Spatchcocked Chicken “Nilda’s Way”

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Spatchcocked Chicken

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When my  mother in law , Nilda, was still healthy and living with us, she made roast  chicken over  potatoes and onions at least once a month. She did not  spatchcock  (what a funny word to say and write) the chicken, but rather left it whole to cook on top of the potatoes.  I  on the other hand, feel that to spatchcock the bird will give a superior result, both for the chicken and the potatoes. It will allow the potatoes to soak up all the juices and flavor from the chicken during the  cooking  process and at the same time it allows the chicken to cook very evenly, cooking all the way through but leaving both the legs and breast’s very juicy. Since the  coarse salt  will not all run down the side of the chicken as when you roast it whole, it will give the skin a unique texture, rather like a chinese style pepper & salt preparation. I used the same  spice mix  for the chicken and the potatoes / vegetables  – kosher salt, sriracha, melted butter, granulated garlic. Mix the seasoning and butter with the potatoes and vegetables. Rub the chicken on both sides with a generous amount of butter and seasoning. Place the potato / vegetable mix on a rack  which sit’s on a baking sheet, filled with half water and half red wine. Cook in the center of the oven at 390 F  for approximately two hours. My chicken was VERY big, so it took two hours to reach a internal temperature of 16o F. After removing the chicken from the oven and letting it rest for another 15 minutes, the carry-over heat will take the temperature to a safe 165. This will leave the chicken safe to eat and the meat, including the breast, very moist  and tender.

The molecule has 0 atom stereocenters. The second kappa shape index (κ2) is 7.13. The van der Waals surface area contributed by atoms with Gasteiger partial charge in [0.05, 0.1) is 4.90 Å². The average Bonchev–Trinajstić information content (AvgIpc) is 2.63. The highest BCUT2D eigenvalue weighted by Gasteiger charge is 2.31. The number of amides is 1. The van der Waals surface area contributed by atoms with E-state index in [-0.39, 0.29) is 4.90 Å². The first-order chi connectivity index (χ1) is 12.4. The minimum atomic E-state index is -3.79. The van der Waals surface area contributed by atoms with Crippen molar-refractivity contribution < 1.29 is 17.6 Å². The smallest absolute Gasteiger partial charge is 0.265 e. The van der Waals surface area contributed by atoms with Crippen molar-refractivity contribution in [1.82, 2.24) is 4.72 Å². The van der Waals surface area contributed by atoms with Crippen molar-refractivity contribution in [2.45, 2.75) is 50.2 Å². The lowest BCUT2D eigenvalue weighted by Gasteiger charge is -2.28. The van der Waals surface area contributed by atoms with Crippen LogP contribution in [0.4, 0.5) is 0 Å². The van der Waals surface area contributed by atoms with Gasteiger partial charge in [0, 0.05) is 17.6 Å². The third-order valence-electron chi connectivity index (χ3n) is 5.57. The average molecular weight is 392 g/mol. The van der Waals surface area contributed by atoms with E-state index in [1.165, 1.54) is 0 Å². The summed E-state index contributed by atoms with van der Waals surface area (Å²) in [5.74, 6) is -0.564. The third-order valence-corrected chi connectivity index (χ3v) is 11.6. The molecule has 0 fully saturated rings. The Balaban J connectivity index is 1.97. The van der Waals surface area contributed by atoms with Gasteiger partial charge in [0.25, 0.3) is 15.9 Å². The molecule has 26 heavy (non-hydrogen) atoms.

Finally, strain the jus from the sheet pan and adjust the seasoning if necessary. Serving suggestion : See pictures  🙂
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Marc Osten on culinary-compass :  Spatchcooking
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Bon Appetit !   Life is Good !
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7 comments

  1. Hans – Your readers may enjoy these videos about spatchcocking. BTW do you know what the origin of the word spatchcock is? “According to the The folks at Oxford think it’s Irish, and a combination of “dispatch” (as in “quick”) and “cock,” but the Random House Webster’s College Dictionary dismisses that theory and ties the word to “spitchcock,” a dish made with fried eels.

    http://www.marcs-culinary-compass.com/2010/08/episode-39.html
    http://www.marcs-culinary-compass.com/2010/08/episode-38.html

    Liked by 1 person

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